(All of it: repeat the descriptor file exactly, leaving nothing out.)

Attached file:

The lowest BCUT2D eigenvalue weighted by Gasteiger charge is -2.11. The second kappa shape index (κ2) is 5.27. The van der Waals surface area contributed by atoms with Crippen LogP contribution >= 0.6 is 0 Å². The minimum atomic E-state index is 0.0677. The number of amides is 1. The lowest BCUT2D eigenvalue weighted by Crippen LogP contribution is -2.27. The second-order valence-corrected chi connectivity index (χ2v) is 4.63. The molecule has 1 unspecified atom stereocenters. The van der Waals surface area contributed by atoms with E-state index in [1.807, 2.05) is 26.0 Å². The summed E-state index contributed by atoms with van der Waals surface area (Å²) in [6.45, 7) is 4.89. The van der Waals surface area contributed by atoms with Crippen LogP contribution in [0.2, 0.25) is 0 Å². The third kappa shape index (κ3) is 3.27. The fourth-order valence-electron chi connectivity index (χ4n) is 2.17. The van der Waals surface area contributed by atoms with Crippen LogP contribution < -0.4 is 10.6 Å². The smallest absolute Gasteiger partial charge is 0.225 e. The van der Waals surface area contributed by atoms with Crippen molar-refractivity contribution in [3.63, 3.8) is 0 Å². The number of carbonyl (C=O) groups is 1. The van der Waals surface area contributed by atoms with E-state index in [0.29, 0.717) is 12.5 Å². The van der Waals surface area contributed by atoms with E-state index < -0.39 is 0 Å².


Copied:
The lowest BCUT2D eigenvalue weighted by Gasteiger charge is -2.11. The second kappa shape index (κ2) is 5.27. The van der Waals surface area contributed by atoms with Crippen LogP contribution >= 0.6 is 0 Å². The minimum atomic E-state index is 0.0677. The number of amides is 1. The lowest BCUT2D eigenvalue weighted by Crippen LogP contribution is -2.27. The second-order valence-corrected chi connectivity index (χ2v) is 4.63. The molecule has 1 unspecified atom stereocenters. The van der Waals surface area contributed by atoms with E-state index in [1.807, 2.05) is 26.0 Å². The summed E-state index contributed by atoms with van der Waals surface area (Å²) in [6.45, 7) is 4.89. The van der Waals surface area contributed by atoms with Crippen LogP contribution in [0.2, 0.25) is 0 Å². The third kappa shape index (κ3) is 3.27. The fourth-order valence-electron chi connectivity index (χ4n) is 2.17. The van der Waals surface area contributed by atoms with Crippen LogP contribution < -0.4 is 10.6 Å². The smallest absolute Gasteiger partial charge is 0.225 e. The van der Waals surface area contributed by atoms with Crippen molar-refractivity contribution in [3.63, 3.8) is 0 Å². The number of carbonyl (C=O) groups is 1. The van der Waals surface area contributed by atoms with E-state index in [0.29, 0.717) is 12.5 Å². The van der Waals surface area contributed by atoms with E-state index < -0.39 is 0 Å².